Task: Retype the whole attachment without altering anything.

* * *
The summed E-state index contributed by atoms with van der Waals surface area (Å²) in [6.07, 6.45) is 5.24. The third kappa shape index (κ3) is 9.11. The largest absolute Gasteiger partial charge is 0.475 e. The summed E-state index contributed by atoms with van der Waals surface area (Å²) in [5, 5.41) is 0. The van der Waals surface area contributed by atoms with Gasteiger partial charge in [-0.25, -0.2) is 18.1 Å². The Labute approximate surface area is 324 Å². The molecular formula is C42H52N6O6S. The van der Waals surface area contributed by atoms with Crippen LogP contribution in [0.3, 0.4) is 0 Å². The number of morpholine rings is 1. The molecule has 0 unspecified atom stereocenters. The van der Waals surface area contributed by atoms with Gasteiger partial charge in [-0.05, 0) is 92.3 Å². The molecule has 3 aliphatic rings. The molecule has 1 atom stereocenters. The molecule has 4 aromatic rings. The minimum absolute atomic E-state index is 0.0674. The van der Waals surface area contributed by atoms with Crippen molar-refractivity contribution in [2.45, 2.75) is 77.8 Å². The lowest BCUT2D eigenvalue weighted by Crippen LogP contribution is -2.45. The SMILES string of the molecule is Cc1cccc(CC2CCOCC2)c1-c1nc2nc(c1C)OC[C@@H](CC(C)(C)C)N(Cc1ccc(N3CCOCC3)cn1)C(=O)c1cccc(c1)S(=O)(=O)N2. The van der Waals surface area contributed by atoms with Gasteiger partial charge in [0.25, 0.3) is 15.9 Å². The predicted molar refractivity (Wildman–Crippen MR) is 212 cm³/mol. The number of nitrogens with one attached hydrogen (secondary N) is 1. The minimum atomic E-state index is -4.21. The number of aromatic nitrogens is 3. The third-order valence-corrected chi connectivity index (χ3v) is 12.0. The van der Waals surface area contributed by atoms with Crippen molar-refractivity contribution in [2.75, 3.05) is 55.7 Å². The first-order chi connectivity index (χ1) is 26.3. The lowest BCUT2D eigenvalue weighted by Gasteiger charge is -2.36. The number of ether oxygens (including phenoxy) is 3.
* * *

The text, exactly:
The summed E-state index contributed by atoms with van der Waals surface area (Å²) in [6.07, 6.45) is 5.24. The third kappa shape index (κ3) is 9.11. The largest absolute Gasteiger partial charge is 0.475 e. The summed E-state index contributed by atoms with van der Waals surface area (Å²) in [5, 5.41) is 0. The van der Waals surface area contributed by atoms with Gasteiger partial charge in [-0.25, -0.2) is 18.1 Å². The Labute approximate surface area is 324 Å². The molecular formula is C42H52N6O6S. The van der Waals surface area contributed by atoms with Crippen LogP contribution in [0.3, 0.4) is 0 Å². The number of morpholine rings is 1. The molecule has 0 unspecified atom stereocenters. The van der Waals surface area contributed by atoms with Gasteiger partial charge in [-0.05, 0) is 92.3 Å². The molecule has 3 aliphatic rings. The molecule has 1 atom stereocenters. The molecule has 4 aromatic rings. The minimum absolute atomic E-state index is 0.0674. The van der Waals surface area contributed by atoms with Crippen molar-refractivity contribution in [2.45, 2.75) is 77.8 Å². The lowest BCUT2D eigenvalue weighted by Crippen LogP contribution is -2.45. The SMILES string of the molecule is Cc1cccc(CC2CCOCC2)c1-c1nc2nc(c1C)OC[C@@H](CC(C)(C)C)N(Cc1ccc(N3CCOCC3)cn1)C(=O)c1cccc(c1)S(=O)(=O)N2. The van der Waals surface area contributed by atoms with Gasteiger partial charge in [0.25, 0.3) is 15.9 Å². The predicted molar refractivity (Wildman–Crippen MR) is 212 cm³/mol. The number of nitrogens with one attached hydrogen (secondary N) is 1. The minimum atomic E-state index is -4.21. The number of aromatic nitrogens is 3. The third-order valence-corrected chi connectivity index (χ3v) is 12.0. The van der Waals surface area contributed by atoms with Crippen molar-refractivity contribution in [2.75, 3.05) is 55.7 Å². The first-order chi connectivity index (χ1) is 26.3. The lowest BCUT2D eigenvalue weighted by Gasteiger charge is -2.36. The number of ether oxygens (including phenoxy) is 3.